ST. PAUL -- The lid comes off Gov. Jesse Ventura's budget this week, putting the meat behind his "Big Plan" and giving lawmakers the guidance they need to dig into the session's most difficult issues.
By all indications, Ventura will release a go-for-broke budget that seeks to restructure the property tax system, slash income tax rates and tighten the belt of state government.
Whatever winds up on paper Tuesday, the document will reveal a lot about a governor the world already seems to know so much about. And it could be his best chance to stamp a lasting imprint on Minnesota.
Proposals likely to be in budget
Some proposals likely to be included in Gov. Jesse Ventura's budget:
-- Cut income taxes half a percentage point in all three brackets.
-- Reduce state sales taxes to 6 percent, from 6.5 percent. Broaden sales tax to include services but continue to exempt food, clothing and heating fuels.
-- Limit car registration fees to $75 a year.
-- Eliminate most school property taxes, with the state taking over the full costs of the K-12 general education formula and eliminating the state-mandated general education levy by school districts.
-- Increase Working Family Credit for low-income families.
-- Reduce corporate income taxes and expand sales tax exemptions for business materials and equipment.
-- Eliminate wholesale prescription drug tax and HMO premium tax, permanently set health care provider tax at 1.5 percent.
-- Hold new spending to inflation.
-- Propose another sales tax rebate.
"It's his defining moment," said Morrie Anderson, a former chief of staff and revenue commissioner under Gov. Arne Carlson. "This budget is really his first time to fully express what he wants to achieve in his administration."
Until now, Ventura's four-category Big Plan contained big question marks. It consisted mostly of broad policy goals -- like "a tax system that makes sense" or "reforming politics as usual."
"The Big Plan is a bunch of vapor to a large extent," said House Majority Leader Tim Pawlenty, who is anxious to see how Ventura will fit all of the tax cuts he's proposed and the inflation-only spending increases into a neat package.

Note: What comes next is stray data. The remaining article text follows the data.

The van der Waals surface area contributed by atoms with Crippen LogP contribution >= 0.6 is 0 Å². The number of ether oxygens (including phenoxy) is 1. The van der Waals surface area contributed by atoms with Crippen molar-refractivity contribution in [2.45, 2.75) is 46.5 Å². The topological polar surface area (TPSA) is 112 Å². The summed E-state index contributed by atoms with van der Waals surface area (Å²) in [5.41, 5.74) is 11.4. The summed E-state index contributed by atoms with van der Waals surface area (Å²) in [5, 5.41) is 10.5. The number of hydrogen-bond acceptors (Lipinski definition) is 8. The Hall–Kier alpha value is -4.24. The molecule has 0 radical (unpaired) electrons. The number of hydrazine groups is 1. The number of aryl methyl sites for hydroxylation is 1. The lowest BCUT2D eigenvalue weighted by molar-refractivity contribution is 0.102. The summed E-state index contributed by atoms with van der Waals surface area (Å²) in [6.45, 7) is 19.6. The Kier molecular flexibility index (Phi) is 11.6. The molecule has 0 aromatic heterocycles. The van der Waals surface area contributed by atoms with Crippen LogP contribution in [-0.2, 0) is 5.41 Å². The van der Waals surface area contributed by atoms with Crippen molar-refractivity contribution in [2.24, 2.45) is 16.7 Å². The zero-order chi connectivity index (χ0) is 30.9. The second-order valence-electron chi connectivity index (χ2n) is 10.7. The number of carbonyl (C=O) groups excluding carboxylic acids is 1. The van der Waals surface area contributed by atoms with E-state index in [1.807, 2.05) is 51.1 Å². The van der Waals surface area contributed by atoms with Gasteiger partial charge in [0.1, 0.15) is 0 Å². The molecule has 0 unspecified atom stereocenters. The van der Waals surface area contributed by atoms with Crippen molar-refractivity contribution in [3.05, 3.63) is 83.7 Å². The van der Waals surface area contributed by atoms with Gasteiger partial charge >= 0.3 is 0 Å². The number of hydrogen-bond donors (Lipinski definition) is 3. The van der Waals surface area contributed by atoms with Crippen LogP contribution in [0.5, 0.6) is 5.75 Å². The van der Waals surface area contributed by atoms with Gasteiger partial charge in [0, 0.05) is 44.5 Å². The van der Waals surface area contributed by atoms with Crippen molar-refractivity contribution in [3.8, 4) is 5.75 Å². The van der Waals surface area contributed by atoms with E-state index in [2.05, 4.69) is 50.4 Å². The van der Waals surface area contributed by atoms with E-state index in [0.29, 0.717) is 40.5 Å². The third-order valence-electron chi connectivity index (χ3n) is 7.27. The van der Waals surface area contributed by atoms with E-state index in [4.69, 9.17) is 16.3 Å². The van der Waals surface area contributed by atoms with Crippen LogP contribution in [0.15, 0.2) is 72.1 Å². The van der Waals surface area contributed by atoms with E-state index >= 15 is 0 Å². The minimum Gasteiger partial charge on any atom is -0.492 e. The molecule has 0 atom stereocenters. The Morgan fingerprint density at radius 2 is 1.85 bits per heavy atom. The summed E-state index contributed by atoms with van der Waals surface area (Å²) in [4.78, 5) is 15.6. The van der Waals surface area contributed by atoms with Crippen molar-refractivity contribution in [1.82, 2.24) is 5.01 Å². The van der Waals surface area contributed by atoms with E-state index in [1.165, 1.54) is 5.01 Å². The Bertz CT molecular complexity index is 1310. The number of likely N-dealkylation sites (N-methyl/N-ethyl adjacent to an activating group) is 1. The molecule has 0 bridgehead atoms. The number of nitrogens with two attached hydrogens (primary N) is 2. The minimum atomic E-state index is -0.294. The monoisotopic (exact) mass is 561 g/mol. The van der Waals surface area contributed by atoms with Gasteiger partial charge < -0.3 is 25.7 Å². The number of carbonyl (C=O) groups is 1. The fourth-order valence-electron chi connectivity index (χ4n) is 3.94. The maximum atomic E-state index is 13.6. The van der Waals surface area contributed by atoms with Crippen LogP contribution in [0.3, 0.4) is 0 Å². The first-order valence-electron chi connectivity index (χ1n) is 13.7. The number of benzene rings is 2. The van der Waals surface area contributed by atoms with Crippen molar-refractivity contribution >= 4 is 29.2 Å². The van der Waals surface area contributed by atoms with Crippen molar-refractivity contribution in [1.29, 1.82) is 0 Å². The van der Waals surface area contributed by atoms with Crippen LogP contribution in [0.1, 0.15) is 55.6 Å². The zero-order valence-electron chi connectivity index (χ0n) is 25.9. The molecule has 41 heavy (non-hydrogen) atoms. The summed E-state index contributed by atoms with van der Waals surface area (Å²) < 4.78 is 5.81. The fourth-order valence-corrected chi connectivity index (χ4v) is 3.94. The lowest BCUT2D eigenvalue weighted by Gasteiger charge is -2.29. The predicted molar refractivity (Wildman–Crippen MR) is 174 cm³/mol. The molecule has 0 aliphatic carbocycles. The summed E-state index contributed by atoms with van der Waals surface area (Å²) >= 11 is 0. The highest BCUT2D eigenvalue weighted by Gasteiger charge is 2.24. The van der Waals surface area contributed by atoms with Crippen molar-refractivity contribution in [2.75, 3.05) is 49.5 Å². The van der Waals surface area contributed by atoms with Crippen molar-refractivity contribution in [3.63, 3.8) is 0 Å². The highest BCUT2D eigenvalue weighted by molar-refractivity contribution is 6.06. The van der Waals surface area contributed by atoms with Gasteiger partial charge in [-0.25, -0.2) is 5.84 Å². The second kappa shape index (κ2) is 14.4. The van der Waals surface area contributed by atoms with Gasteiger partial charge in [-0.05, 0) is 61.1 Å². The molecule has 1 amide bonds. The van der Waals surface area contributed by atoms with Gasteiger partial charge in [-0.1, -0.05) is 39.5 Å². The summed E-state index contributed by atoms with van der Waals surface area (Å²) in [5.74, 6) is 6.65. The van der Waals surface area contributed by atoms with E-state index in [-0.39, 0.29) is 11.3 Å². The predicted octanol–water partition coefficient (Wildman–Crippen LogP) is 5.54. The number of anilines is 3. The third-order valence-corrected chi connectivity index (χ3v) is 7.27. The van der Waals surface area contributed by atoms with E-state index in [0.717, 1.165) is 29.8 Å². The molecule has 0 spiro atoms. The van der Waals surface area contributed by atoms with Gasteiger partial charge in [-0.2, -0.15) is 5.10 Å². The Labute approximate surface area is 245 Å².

Pawlenty, R-Eagan, said the budget will mark a "watershed" event in Ventura's first, and possibly final, term. Ventura has not revealed his future political plans.
When Ventura released his two-year budget in 1999, he said it shouldn't be construed as his handiwork because he inherited the bulk from Carlson.
"No more excuses," Pawlenty said. "He's been here two years, the on-the-job training period has ended."
In previewing the budget Friday, Ventura told his radio show listeners that they should expect his plan to leave them with a lighter tax load that he said would be "structured in a more fair equitable manner for all Minnesotans."
The vision will be built around a projected $3.01 billion surplus through 2003, although that number may fall a little after the February revenue forecast is released.
He's made no secret of his desire to drive down property tax rates by requiring the state to pick up the entire cost of basic K-12 education. Right now, local levies chip in 30 percent.
To pay for that, Ventura has said he will try to extend the sales tax to services, like legal work and car repairs. But he also wants to lower the rate from 6.5 percent to 6 percent.
All of the items are closely linked.
"You have to look at the budget like a knitted sweater," Ventura said, borrowing an analogy a legislator shared with him. "If you sit and pull out a piece of yarn here and a piece of yarn there, then an arm can fall off and the sweater's no good."
More than the public, Ventura needs lawmakers to weigh it in total, not piece by piece. The budget sets the tone of debate over the next four months, although legislators are not bound by it.
But Anderson said Ventura has at least one thing going for him: "You can't underestimate the power of the governor's office -- particularly when that office has an approval rating of 71 percent."
On the Net:
Governor's office http://www.mainserver.state.mn.us/governor/budget--planning.html
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